Book Symposium: Insurrection – Rollins’s Response to Moody

Peter Rollins has offered a response to Katharine Moody’s review of his newest book, Insurrection. If you missed Katharine’s review, you can read it here. Learn more about Pete and his work at his website.

I Don’t Need To Doubt, Peter Does That For Me

I have long been an admirer of Moody’s work, having heard her present papers at a number of conferences over the years. It is thus a privilege to have her engage with my work here. Moody inhabits the same theoretical field as myself so the question she raises in this article is more concerned with how we achieve the aim of Insurrection than a critique of the aim itself.

To summarize what I take to be Moody’s main concern let us first outline the pertinent points of agreement. Moody concurs that we should provide environments within which we are encouraged to come into contact with our shadow side; places where we can be honest about the parts of us that are eclipsed by our various cultural, political and religious narratives. She also agrees that this can be done through a type of mimetic identification in which the repressed parts of us are called into the light through the act of being named by an external creative source (such as music, ritual or testimony).

In light of this Moody’s concern revolves around the way that we can refuse to participate in this act of mimetic identification by making a fetish out of the external source (I shall primarily use the example of music for the remainder of the article). This means that we listen to what the musician does, even praising her, while not undergoing the event that is embedded in her creative work. Or, to put it in a different way, not actualising the potentiality that calls out to us from the song (a potentiality that lies within actuality).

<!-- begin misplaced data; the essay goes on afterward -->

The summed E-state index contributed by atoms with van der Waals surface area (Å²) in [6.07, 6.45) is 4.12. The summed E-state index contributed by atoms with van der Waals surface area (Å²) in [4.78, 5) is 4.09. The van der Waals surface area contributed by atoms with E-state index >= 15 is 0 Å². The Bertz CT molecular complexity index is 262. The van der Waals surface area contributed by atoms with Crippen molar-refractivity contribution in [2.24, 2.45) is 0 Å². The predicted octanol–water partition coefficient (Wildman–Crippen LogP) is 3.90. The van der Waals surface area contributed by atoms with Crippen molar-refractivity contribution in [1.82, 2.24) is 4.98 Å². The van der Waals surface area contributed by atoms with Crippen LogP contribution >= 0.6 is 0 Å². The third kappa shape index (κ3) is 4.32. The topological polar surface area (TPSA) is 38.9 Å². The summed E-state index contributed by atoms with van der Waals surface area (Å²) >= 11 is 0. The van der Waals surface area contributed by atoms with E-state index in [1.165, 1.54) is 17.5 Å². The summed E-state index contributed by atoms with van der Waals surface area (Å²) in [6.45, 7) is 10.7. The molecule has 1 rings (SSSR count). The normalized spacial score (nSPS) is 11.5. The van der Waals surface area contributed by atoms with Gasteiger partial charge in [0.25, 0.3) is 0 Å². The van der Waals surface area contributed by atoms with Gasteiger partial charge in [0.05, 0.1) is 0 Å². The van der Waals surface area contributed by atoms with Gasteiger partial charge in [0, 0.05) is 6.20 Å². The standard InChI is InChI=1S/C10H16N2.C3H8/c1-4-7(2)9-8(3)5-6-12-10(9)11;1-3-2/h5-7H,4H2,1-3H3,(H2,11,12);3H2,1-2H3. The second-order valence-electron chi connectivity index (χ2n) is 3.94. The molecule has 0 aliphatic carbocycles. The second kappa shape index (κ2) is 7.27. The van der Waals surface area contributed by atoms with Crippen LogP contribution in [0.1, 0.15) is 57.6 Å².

It is this type of response that Kierkegaard termed the response of the critic. The critic here is someone who is able to appreciate what is being offered while never really entering into it (never “getting” it). Their knowledge brings them so close to the actuality of the music (what exists), yet a chasm separates them from the event housed there (that which John Caputo would say does not exist but insists). For Moody my own work can be engaged in this way, offering people a way of celebrating the experience of mystery, brokenness and loss without actually connecting with these realities for themselves. Those who read me are thus able to jump off the cliff all the while knowing that a bungee cord is firmly attached. The way Moody describes this is brilliant: I may refuse to lead, but what if people don’t refuse to be led?

This is a concern that I share with Moody and one that I have witnessed first hand. Indeed I would argue that this is the very act that plays out today for most of us regarding the Crucifixion. We find ways of showing our absolute love of it (usually through an unwavering commitment to the belief in its historicity) that enable us to dodge being drafted into the event that it testifies to.

We so love to be the critic when it comes to the Crucifixion: praising it, arguing for it, wearing its symbol around our neck etc. But, understandably, very few of us wish to enter into it. Christ died on the cross so that we don’t have to. In other words, we don’t have to participate in the Crucifixion (to pick up our cross), we get to stand at a safe distance and watch.

The loving critic then engages in the most deceptive form of attack, for the very act or praising the musician and putting them onto a pedestal enables them to maintain a positive position with regard to the musician while avoiding the event that the musician testifies to. Loving critics (i.e. “fans”) are thus often the people one must be most wary of, for they tickle the musician’s ego while avoiding what the musician is inviting them into. It is easy to spot the way that someone who hates a musician misses the event testified to by them; it is much harder to see how a fan misses it.